ETA: If god is both omniscient and omnipotent, then the only possibility is that god willed that outcome, even if just by setting it into motion with foreknowledge thereof. Many religions have posited gods who are neither omniscient nor omnipotent, and I do not get why so many other religions cling to this point. I rather liked the take the Greeks had on gods - gods who were just as fucked up as we are.

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How do you know this?

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We’re going in circles now I think. My view is that omniscience and omnipotence are more complicated than this. No I don’t fully understand just how, but I can well enough imagine that all these ideas are not mutually exclusive. Enough for my satisfaction. You don’t have to be convinced though.

It’s certainly possible to argue ad absurdum for example that an omnipotent being should be able to remove its omnipotence. It starts to fail the Monty Python test: “Stop that! That’s silly!!” LOL Peace, my friend!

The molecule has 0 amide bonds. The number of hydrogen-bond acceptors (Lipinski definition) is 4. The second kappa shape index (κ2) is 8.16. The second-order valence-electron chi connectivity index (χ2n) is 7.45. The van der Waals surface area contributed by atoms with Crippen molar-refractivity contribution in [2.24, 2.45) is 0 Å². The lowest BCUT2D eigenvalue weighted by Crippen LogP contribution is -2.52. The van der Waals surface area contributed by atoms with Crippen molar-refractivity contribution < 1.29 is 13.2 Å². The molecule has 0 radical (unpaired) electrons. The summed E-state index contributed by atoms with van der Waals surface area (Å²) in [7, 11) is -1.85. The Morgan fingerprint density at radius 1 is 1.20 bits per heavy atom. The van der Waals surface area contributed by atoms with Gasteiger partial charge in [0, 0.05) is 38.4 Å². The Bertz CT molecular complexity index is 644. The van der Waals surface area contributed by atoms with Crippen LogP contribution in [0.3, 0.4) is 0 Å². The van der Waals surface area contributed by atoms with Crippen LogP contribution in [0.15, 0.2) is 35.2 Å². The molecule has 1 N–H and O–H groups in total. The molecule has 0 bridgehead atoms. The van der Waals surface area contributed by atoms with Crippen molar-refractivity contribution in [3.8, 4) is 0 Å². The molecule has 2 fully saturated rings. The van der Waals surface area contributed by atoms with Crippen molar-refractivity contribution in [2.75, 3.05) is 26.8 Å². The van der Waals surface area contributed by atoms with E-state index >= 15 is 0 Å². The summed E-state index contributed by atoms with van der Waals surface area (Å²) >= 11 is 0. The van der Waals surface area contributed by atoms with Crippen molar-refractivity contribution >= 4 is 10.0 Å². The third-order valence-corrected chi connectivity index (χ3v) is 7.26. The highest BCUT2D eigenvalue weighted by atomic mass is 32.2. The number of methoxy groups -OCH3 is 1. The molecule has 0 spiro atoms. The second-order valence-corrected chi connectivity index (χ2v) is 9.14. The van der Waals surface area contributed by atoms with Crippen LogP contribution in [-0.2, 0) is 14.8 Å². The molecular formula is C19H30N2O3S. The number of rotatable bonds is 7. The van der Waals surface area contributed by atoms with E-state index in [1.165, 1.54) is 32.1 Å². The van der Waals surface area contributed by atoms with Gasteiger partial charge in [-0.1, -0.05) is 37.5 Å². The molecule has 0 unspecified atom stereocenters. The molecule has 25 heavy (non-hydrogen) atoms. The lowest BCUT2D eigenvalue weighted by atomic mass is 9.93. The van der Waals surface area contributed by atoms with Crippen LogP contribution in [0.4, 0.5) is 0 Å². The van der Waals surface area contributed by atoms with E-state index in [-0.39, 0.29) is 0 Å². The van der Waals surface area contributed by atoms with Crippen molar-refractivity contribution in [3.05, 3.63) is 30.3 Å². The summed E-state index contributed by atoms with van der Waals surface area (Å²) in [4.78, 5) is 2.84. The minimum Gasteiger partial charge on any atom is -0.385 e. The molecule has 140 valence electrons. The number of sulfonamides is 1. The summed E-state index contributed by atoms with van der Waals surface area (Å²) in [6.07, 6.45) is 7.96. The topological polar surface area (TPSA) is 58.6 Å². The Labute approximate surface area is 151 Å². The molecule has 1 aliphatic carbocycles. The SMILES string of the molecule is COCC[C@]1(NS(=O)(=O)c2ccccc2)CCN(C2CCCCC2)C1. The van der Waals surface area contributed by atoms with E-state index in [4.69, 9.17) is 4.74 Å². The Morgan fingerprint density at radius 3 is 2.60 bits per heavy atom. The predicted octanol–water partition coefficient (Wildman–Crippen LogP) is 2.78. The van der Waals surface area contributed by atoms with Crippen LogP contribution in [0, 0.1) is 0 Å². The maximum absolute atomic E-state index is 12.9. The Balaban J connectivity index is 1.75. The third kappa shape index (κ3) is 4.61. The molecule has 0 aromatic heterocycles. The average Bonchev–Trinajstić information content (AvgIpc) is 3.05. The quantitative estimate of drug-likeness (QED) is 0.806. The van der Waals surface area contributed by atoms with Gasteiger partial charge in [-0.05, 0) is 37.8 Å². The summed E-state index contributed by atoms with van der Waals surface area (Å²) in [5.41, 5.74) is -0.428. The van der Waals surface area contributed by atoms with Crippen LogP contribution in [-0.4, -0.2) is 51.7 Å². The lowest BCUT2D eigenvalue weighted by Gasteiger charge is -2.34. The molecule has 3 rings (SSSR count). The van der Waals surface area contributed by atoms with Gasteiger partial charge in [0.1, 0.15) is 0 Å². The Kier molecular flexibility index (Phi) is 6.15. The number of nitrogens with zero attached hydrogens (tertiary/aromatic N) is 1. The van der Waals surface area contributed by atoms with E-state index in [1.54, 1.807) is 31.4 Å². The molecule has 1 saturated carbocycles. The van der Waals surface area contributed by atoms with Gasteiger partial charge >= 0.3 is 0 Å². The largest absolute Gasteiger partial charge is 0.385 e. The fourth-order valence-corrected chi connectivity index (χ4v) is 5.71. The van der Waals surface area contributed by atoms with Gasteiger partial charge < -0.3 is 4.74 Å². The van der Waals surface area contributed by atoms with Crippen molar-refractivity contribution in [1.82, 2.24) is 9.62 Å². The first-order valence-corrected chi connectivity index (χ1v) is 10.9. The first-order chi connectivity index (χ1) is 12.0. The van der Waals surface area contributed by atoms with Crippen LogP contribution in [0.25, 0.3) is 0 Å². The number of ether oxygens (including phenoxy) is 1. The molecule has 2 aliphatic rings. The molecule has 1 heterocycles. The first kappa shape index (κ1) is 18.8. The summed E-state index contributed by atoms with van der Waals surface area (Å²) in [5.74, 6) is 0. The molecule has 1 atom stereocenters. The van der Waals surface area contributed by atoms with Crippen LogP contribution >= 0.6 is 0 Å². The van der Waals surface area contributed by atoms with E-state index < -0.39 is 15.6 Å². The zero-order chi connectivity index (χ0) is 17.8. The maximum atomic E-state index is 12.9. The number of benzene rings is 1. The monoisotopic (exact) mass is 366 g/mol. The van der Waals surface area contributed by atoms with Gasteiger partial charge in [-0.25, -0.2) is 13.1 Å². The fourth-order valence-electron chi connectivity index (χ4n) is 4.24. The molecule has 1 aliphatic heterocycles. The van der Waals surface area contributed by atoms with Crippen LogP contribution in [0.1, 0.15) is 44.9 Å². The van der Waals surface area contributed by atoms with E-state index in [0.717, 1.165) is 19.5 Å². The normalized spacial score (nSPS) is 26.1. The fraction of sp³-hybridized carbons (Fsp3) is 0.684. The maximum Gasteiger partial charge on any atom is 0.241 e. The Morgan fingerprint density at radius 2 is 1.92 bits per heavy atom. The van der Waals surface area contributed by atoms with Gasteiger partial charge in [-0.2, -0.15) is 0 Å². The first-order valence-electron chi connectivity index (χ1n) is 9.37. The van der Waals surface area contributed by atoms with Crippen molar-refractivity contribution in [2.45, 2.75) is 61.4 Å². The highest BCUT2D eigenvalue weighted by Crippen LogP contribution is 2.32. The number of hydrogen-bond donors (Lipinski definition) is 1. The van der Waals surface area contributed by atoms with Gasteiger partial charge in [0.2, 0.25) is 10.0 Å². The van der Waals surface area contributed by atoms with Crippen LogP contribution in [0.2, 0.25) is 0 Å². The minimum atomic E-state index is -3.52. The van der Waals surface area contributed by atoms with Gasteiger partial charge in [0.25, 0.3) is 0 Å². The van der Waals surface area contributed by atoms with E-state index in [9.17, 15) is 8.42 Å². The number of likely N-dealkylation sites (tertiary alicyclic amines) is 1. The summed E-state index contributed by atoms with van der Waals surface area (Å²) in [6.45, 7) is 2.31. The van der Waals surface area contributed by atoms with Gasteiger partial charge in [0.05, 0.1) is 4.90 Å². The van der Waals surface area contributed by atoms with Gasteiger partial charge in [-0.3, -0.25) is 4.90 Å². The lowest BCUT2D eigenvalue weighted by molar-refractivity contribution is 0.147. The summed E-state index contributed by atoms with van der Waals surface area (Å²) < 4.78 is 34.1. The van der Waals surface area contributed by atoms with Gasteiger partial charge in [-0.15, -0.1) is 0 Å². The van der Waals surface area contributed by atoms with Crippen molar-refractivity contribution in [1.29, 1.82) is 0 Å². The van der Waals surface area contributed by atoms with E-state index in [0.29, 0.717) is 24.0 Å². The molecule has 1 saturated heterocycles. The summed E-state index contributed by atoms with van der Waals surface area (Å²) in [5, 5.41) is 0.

Indeed, it is an ancient debate that has been going on and on and going around in circles forever. I get it.
I get that faith is not understanding just how, but accepting that it is so. You believe that there is a higher power that can square this circle with ease. And that is fine with me.

I realize that this debate will not get us anywhere, but I feel that it is important to keep this debate alive. For faith untested is a flimsy thing indeed. And even us athiests want to understand what faith is all about.

Big thumbs up to that brother, I totally agree! And I do love a good discussion. I’m not dropping this one. It’s just getting late. And I think there are other interesting directions to explore as well. Later.

“Thinking out loud” in print helps me to articulate and work out just what I think and believe sometimes. It’s all still a work in progress.